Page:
Hello lovely family and friends
Summer has come to New Zealand!
“Now is the winter of our discontent
Made glorious summer by this son of York;
And the clouds that lour’d upon our house
In the deep bosom of the ocean buried.”
(Richard III, William Shakespeare)
Well, that is us today, but the clouds may well lour upon our roof tomorrow, because this is Wellington, the Four Seasons in a Day Capital.
Isn’t lour a great word though? Meaning dull, heavy, sallow. I have been hors de combat from a stomach bug and am still feeling rather lour’d upon myself. So, I am cheering myself up by writing to you about random things.
But, ‘tis gorgeous summer, which has certain implications when you live in Hobbiton. On a glorious summer day there shall be Gardening, preferably with power tools (sawing down of trees, for instance), there shall be Sunbathing (they didn’t get the memo) and Swimming at the beach, and there shall be Camping.
Definition of Camping = spending a lot of money to live like a homeless person
New Zealand (= extreme weather conditions) + Tent (= flimsy / fragile / plastic accommodation) = big matata (aka trouble)
(This is a classy letter, Shakespeare AND maths! Just sayin’.)
I have camped in tents for eons, but that was in Africa, and even there, we had more than one weather event disaster.
On one notable occasion, we were camping with friends at a campsite an hour or so from Joburg. Set up tents, went for a walk and a swim, all good. Late afternoon, some purple clouds covered half the sky, but the sun was still shining. Then the clouds seemed to glow green. ‘That’s funny,’ I thought, ‘never seen cloud that colour before.’ Then as dusk fell, the wind rose, and the heavens did open, and stayed open all night. Within minutes, our small tent was flooded, our foam mattress floating in it like a sponge in the bath. The two gents somehow managed to cook a chicken on a wood fire under umbrellas (extreme respect and adoration) which we ate wetly huddled under the collapsed living area tent, where the kiddos were supposed to sleep. Our family spent the night awake, lying under the collapsed tent. The other family spent the night in their rooftop tent, expecting to be blown off any second. All around us, we could hear car engines start up, and then see car lights shining through the canvas as other families fled to their homes in Joburg. We were only visiting SA, so we couldn’t do the same, and wistfully listened to them as they drove off. The morning revealed a desolate wasteland of torn canvas and snapped tent poles. A few families came back to rummage for their possessions, but many didn’t bother. Well, that was fun.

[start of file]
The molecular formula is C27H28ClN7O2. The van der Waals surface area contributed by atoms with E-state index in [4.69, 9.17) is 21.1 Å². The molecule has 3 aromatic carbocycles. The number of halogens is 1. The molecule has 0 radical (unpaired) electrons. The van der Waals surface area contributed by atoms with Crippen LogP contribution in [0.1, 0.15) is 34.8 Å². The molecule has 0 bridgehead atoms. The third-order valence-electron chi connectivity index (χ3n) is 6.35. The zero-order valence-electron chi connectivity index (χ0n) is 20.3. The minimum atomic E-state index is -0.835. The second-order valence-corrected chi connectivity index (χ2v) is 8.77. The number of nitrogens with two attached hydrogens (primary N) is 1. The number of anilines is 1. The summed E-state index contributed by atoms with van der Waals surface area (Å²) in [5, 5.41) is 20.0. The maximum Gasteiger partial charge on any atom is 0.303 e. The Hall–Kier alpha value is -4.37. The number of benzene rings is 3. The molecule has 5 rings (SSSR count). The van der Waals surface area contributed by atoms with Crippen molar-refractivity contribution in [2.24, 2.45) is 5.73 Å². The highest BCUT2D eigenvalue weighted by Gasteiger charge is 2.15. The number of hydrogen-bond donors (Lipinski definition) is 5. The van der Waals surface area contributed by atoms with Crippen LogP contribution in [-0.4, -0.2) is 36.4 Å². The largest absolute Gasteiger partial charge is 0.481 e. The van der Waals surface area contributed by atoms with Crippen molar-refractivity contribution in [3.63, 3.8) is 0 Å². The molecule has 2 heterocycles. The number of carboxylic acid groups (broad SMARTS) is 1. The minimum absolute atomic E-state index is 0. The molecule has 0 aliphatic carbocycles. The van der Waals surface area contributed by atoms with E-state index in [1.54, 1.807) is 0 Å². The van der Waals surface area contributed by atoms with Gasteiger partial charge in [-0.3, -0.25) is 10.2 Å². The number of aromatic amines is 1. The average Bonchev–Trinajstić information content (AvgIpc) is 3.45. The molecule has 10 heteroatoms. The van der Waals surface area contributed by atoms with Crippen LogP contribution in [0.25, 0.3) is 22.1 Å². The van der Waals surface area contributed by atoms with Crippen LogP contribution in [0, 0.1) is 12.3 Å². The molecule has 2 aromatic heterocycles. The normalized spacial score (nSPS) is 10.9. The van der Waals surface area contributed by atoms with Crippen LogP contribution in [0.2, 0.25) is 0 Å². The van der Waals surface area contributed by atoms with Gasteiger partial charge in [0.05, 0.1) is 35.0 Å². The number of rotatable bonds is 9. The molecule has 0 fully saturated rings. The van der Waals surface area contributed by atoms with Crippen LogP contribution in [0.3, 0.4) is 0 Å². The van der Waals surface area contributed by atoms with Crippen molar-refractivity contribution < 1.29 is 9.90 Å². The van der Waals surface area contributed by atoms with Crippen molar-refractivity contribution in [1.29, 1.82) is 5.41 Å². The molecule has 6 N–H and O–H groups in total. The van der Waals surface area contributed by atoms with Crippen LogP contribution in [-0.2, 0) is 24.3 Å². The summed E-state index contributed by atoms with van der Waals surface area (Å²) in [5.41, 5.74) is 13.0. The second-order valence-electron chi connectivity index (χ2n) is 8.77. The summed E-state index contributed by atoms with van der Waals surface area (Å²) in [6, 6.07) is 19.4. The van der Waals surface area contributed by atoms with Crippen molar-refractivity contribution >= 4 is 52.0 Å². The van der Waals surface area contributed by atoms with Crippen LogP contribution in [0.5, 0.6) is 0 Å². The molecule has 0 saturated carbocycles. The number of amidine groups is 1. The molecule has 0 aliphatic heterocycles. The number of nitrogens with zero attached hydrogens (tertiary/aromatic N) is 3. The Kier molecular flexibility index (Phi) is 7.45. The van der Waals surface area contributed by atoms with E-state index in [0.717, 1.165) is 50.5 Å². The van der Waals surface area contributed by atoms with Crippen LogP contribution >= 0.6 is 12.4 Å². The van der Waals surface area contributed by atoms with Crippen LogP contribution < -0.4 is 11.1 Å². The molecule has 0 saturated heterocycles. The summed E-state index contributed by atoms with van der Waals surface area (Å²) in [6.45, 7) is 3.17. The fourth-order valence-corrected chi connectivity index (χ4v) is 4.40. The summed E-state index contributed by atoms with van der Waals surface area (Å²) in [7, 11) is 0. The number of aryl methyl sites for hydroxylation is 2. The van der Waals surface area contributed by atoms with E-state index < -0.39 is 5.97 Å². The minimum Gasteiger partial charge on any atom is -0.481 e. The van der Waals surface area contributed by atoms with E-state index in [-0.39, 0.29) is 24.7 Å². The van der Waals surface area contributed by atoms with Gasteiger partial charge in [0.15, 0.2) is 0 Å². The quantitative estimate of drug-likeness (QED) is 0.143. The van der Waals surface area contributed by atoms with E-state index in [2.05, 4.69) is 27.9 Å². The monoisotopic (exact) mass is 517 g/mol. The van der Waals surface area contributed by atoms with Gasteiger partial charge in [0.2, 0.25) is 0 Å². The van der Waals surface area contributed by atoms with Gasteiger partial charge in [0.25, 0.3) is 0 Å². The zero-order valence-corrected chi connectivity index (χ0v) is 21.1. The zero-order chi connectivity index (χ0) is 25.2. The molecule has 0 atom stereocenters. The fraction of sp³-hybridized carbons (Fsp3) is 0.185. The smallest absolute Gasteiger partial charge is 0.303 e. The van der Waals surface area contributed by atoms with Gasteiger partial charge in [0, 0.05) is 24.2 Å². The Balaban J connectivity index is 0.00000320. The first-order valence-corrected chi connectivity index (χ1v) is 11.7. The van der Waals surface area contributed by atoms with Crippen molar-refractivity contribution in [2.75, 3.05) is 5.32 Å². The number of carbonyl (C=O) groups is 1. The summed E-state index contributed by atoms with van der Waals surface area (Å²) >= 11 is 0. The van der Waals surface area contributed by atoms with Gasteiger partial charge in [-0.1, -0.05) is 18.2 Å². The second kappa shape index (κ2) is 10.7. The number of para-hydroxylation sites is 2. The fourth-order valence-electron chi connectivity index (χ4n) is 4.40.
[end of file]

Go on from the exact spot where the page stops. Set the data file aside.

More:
Do I want to go tenting in New Zealand? Not even.
I am prepared to sleep with sand on my mattress (because sand gets everywhere in a tent) in order to see elephants. I will cook on a gas stove, on a badly lit, rickety table in order to see zebras. I will eat from a plastic plate and wash up in a bucket in order to see rhinos. I am prepared to swelter during the day and freeze at night in order to see giraffe. I will get up in the night to wee in a box (if it is too dangerous to go outside the tent) or trek to the ablution block (because I have an ADHD bladder) in order to see lions. Yes Sir. Sign me up.
I am not prepared to live in a tent in order to see rolling green hills and the sea. I can see rolling green hills and the sea from the comfort of my own home, with electricity, a kettle and a toilet right there. It’s so lovely. I highly recommend it.
‘Ah ha!’ some of my camping friends will say, ‘What about a caravan?’
What about it? Like I said, I can see rolling green hills and the sea from the comfort of my own bathroom.
That is why I need my husband. He broadens my horizons. If, one day, he suggests we go on a caravan holiday, I will. If he doesn’t, I won’t. I will visit the zoo instead.
So, wherever in our beautiful world you live, may you revel in nature! May you see green hills and the sea! Or may you see foxes in the snow! Or may you see elephants in the sun! And may your tent not blow down!